We investigated the predator–prey relationship between baleen whales and killer whales by observing predatory scarring (rake marks) on the tail flukes of three mysticete species from the eastern North Pacific Ocean: humpback, blue, and gray whales. We integrated both qualitative scores and new quantitative measures to compare predatory scarring left by killer whales on the three species. We found statistically significant interspecies differences in incidence, location, and accumulation rates of scarring. Gray whales showed a higher incidence of predatory scarring compared to the other two species. Humpback and gray whales bore most of their rake marks on the trailing edge of the tail fluke, while blue whales showed more evidence of predatory scarring on the leading edge of the fluke, potentially consistent with previously hypothesized theories of flee versus fight responses to killer whales for different mysticete species. Of whales with scarring, blue whales were twice as likely to suffer from fluke mutilation compared to humpback and gray whales. Humpback and gray whales were also significantly more likely to accumulate new rake marks over the years compared to blue whales. We examine how these differences provide insight into the prey-specific hunting behavior of killer whales.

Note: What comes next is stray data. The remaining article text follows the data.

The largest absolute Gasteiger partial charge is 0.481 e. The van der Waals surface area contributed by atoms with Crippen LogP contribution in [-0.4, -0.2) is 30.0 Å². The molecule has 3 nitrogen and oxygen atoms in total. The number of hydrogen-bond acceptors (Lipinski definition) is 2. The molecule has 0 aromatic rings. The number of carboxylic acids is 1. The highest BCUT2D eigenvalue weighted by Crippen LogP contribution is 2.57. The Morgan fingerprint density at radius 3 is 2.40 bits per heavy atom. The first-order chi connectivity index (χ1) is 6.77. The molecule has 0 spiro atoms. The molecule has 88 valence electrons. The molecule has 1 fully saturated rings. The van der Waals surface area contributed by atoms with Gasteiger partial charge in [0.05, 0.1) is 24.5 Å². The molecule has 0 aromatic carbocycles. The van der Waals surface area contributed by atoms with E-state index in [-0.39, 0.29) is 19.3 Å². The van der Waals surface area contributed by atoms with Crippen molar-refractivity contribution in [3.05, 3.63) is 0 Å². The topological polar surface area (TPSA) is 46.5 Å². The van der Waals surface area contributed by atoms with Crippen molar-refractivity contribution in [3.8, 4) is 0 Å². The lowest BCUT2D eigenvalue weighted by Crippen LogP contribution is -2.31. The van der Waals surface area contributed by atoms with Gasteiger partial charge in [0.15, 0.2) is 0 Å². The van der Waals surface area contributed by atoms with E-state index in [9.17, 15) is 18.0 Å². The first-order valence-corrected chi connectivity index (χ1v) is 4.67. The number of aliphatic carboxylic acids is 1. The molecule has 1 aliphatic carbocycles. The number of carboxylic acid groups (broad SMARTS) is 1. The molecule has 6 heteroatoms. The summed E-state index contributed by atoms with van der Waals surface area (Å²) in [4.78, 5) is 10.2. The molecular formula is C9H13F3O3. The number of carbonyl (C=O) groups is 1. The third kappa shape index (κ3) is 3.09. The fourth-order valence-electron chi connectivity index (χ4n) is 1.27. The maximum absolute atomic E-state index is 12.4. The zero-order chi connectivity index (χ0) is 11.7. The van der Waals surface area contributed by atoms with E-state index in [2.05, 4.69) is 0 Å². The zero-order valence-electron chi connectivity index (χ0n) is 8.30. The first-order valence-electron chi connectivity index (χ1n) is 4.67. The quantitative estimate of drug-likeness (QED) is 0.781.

Corsi, E., J. Calambokidis, K.R. Flynn, and G.H. Steiger. 2021. Killer Whale Predatory Scarring on Mysticetes: A Comparison of Rake Marks Among Blue, Humpback, and Gray Whales in the Eastern North Pacific. Marine Mammal Science 38(1): 223-234. doi: 10.1111/mms.12863